Monday, November 06, 2006

Belated Halloween Edition

Porphyrias are a family of relatively rare diseases that present symptoms reminiscent of the characters immortalized by Lon Chaney, Jr. and Bela Lugosi. There's ample discussion in the literature about whether these diseases spawned the myths we recognize today. Porphyria sufferers may have anemia, light sensitivity, and reddish colored urine, or excessive hair growth. The underlying problem has to do with how the body makes and utilizes porphyrin, part of an oxygen-carrying complex in our blood. The molecular underpinnings of the disease are largely unknown, but a recent Nature letter presents evidence that some porphyrias may be due to a defect in a specific protein.
the ref: Nature 2006, 443, 586-589.
This protein, called ABCB6, transports porphyrins to a place where they can bind to iron. This iron-porphyrin combo eventually ends up in hemoglobin. This work points out that it isn't necessarily just the production of porphyrins that's the problem, that getting porphyrins where they need to be so that they can do their job is equally important.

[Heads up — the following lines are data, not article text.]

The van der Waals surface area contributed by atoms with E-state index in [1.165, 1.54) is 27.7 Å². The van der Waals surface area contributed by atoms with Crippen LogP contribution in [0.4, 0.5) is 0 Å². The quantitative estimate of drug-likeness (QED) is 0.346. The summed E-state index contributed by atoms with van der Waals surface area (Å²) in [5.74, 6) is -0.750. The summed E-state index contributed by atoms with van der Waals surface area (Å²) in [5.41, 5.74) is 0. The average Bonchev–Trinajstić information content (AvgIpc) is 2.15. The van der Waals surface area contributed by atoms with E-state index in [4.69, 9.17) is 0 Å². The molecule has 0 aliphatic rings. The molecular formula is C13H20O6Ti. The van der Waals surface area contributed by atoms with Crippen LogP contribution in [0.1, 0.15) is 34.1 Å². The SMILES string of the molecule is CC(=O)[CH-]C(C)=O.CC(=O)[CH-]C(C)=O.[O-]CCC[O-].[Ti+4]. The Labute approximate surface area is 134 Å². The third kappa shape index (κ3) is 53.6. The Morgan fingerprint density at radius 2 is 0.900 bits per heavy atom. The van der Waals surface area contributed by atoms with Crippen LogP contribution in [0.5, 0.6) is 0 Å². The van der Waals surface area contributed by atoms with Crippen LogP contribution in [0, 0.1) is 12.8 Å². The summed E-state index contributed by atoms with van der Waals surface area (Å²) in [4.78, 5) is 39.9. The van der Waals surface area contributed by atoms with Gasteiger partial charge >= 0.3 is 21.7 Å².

This idea reminds me a little of the distinction between Type I and Type II diabetes. The underlying theme that diseases with the same symptoms could come from "manufacturing" or "distribution" issues must be more common than I realize.
Type I diabetes: decreased or no insulin production
Type II diabetes: insulin's around, but the body isn't responding to it properly
There was supposed to be a chemistry grad student with porphyria beginning in my year, 2002. The department spent a sizable chunk of change renovating an entryway so that she could turn off all lights when she needed to, and they built her a private office and everything. (I think she would've been a computational chemist). She deferred enrollment for a year and then never arrived. Not sure where she is today.



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